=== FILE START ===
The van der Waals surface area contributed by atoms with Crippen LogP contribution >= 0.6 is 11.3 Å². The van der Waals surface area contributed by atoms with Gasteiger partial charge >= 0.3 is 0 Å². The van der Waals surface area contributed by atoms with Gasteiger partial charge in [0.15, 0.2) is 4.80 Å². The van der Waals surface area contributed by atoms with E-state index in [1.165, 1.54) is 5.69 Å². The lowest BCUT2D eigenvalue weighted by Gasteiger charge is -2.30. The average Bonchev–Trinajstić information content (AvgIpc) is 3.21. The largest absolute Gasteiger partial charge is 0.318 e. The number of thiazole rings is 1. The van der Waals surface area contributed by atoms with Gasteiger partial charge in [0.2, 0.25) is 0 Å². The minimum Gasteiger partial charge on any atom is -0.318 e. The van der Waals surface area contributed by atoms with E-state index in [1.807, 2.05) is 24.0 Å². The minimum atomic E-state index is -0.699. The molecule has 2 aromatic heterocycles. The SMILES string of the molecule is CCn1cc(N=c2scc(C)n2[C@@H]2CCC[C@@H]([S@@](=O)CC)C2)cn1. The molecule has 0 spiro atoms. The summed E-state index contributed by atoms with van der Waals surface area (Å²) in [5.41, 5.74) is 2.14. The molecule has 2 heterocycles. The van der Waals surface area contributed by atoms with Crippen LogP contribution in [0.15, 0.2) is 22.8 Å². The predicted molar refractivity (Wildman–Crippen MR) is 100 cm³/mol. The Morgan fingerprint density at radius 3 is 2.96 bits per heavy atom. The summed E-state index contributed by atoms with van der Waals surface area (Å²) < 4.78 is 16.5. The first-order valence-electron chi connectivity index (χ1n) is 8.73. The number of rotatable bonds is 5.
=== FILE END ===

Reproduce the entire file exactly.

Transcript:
The van der Waals surface area contributed by atoms with Crippen LogP contribution >= 0.6 is 11.3 Å². The van der Waals surface area contributed by atoms with Gasteiger partial charge >= 0.3 is 0 Å². The van der Waals surface area contributed by atoms with Gasteiger partial charge in [0.15, 0.2) is 4.80 Å². The van der Waals surface area contributed by atoms with E-state index in [1.165, 1.54) is 5.69 Å². The lowest BCUT2D eigenvalue weighted by Gasteiger charge is -2.30. The average Bonchev–Trinajstić information content (AvgIpc) is 3.21. The largest absolute Gasteiger partial charge is 0.318 e. The number of thiazole rings is 1. The van der Waals surface area contributed by atoms with Gasteiger partial charge in [0.2, 0.25) is 0 Å². The minimum Gasteiger partial charge on any atom is -0.318 e. The van der Waals surface area contributed by atoms with E-state index in [1.807, 2.05) is 24.0 Å². The minimum atomic E-state index is -0.699. The molecule has 2 aromatic heterocycles. The SMILES string of the molecule is CCn1cc(N=c2scc(C)n2[C@@H]2CCC[C@@H]([S@@](=O)CC)C2)cn1. The molecule has 0 spiro atoms. The summed E-state index contributed by atoms with van der Waals surface area (Å²) in [5.41, 5.74) is 2.14. The molecule has 2 heterocycles. The van der Waals surface area contributed by atoms with Crippen LogP contribution in [0.15, 0.2) is 22.8 Å². The predicted molar refractivity (Wildman–Crippen MR) is 100 cm³/mol. The Morgan fingerprint density at radius 3 is 2.96 bits per heavy atom. The summed E-state index contributed by atoms with van der Waals surface area (Å²) < 4.78 is 16.5. The first-order valence-electron chi connectivity index (χ1n) is 8.73. The number of rotatable bonds is 5.